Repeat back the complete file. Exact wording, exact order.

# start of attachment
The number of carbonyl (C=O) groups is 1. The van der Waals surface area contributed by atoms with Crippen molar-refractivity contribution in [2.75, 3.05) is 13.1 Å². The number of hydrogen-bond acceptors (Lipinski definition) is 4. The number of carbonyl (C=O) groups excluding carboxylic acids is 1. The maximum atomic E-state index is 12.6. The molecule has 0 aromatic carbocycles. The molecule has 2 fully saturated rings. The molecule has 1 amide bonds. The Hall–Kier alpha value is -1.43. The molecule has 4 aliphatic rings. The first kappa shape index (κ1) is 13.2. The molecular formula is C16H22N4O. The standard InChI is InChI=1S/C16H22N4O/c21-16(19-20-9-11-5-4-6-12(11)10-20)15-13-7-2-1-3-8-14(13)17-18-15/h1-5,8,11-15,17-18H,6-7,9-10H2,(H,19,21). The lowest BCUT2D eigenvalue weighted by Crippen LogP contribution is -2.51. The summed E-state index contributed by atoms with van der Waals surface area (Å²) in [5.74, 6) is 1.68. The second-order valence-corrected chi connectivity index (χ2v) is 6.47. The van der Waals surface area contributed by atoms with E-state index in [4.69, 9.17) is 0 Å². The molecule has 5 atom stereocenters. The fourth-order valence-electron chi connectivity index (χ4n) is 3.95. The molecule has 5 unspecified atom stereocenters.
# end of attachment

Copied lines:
The number of carbonyl (C=O) groups is 1. The van der Waals surface area contributed by atoms with Crippen molar-refractivity contribution in [2.75, 3.05) is 13.1 Å². The number of hydrogen-bond acceptors (Lipinski definition) is 4. The number of carbonyl (C=O) groups excluding carboxylic acids is 1. The maximum atomic E-state index is 12.6. The molecule has 0 aromatic carbocycles. The molecule has 2 fully saturated rings. The molecule has 1 amide bonds. The Hall–Kier alpha value is -1.43. The molecule has 4 aliphatic rings. The first kappa shape index (κ1) is 13.2. The molecular formula is C16H22N4O. The standard InChI is InChI=1S/C16H22N4O/c21-16(19-20-9-11-5-4-6-12(11)10-20)15-13-7-2-1-3-8-14(13)17-18-15/h1-5,8,11-15,17-18H,6-7,9-10H2,(H,19,21). The lowest BCUT2D eigenvalue weighted by Crippen LogP contribution is -2.51. The summed E-state index contributed by atoms with van der Waals surface area (Å²) in [5.74, 6) is 1.68. The second-order valence-corrected chi connectivity index (χ2v) is 6.47. The van der Waals surface area contributed by atoms with E-state index in [4.69, 9.17) is 0 Å². The molecule has 5 atom stereocenters. The fourth-order valence-electron chi connectivity index (χ4n) is 3.95. The molecule has 5 unspecified atom stereocenters.